Now, this analogy can go in all sorts of directions. Classically, it has been used as a helpful way of understanding the simultaneous humanity and perfection of the Scriptures. Just as Jesus was both human and yet perfect because divine, so God’s written Word is given through human means, yet nonetheless perfect as having come from the mouth of God. More recently, others have used it to talk about Scripture’s usefulness as a divine text that, nonetheless, exhibits the limitations and, in some constructions, errors and sins of all humanity (much to the chagrin of anybody who’s paying attention to the Christological implications).

In order to avoid undue divinizing of Scripture, creating an unfortunate blurring of the Creator/creature distinction, as well as a host of other difficulties, Webster points us in a different direction, and suggest that we locate our idea within the three concepts we already mentioned. In this way, Webster wants to capture the way Scripture fits in God’s various workings, beginning from the most general (providence) to the most specific (inspiration).

Three Key Terms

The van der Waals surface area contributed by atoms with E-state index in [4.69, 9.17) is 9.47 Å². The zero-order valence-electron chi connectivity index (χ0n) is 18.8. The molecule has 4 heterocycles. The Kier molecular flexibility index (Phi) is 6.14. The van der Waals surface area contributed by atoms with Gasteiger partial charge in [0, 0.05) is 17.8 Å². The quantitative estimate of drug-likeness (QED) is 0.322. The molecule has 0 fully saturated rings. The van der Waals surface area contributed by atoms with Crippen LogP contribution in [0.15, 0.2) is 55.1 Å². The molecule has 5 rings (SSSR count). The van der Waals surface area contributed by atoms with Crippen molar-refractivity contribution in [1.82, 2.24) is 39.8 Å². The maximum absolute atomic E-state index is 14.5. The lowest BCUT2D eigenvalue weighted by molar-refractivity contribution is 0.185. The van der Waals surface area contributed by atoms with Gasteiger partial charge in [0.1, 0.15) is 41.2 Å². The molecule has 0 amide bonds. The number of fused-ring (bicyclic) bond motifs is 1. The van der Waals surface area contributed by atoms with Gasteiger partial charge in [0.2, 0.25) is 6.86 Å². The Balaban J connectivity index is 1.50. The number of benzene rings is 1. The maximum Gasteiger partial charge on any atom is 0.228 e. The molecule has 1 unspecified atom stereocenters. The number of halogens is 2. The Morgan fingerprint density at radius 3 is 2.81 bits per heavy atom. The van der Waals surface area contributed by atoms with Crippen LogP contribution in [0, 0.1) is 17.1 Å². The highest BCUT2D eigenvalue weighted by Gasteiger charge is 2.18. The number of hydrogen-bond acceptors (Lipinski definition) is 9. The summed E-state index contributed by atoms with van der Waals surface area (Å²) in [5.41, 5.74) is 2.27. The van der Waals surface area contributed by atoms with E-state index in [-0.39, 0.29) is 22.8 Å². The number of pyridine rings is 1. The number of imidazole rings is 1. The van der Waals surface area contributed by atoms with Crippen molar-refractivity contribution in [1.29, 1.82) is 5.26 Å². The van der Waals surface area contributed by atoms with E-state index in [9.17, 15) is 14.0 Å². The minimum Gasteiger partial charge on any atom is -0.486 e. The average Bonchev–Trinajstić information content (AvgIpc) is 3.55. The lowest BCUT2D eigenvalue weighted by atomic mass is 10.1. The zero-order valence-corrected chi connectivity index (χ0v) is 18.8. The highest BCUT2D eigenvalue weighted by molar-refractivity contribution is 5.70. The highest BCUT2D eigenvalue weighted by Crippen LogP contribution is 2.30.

First, locating our doctrine of Scripture with relation to the doctrine of providence reminds us that the various words, passages, texts, and books of the Bible were written in the midst of the history over which God is Lord. A sparrow doesn’t fall to the ground without the Father’s consent, how much more the Scriptures which form his self-testimony? In other words, we need to desecularize our view of the processes of culture and history which produced these texts (and all other texts for that matter). This isn’t to deny the human, cultural and historical influences on the way Scripture came to be the way it is, but it is to remember that all of history’s movements come together under God’s hands. When you look at the historical process, you need to realize you’re not seeing all the action when you’ve accounted for human psychological, political, and even theological motivations. Father, Son, and Spirit rule over history governing, preserving, and upholding all its activities–even that of the production of Scripture. God’s providence doesn’t compete or deny the natural and the human, but sustains and underlies it.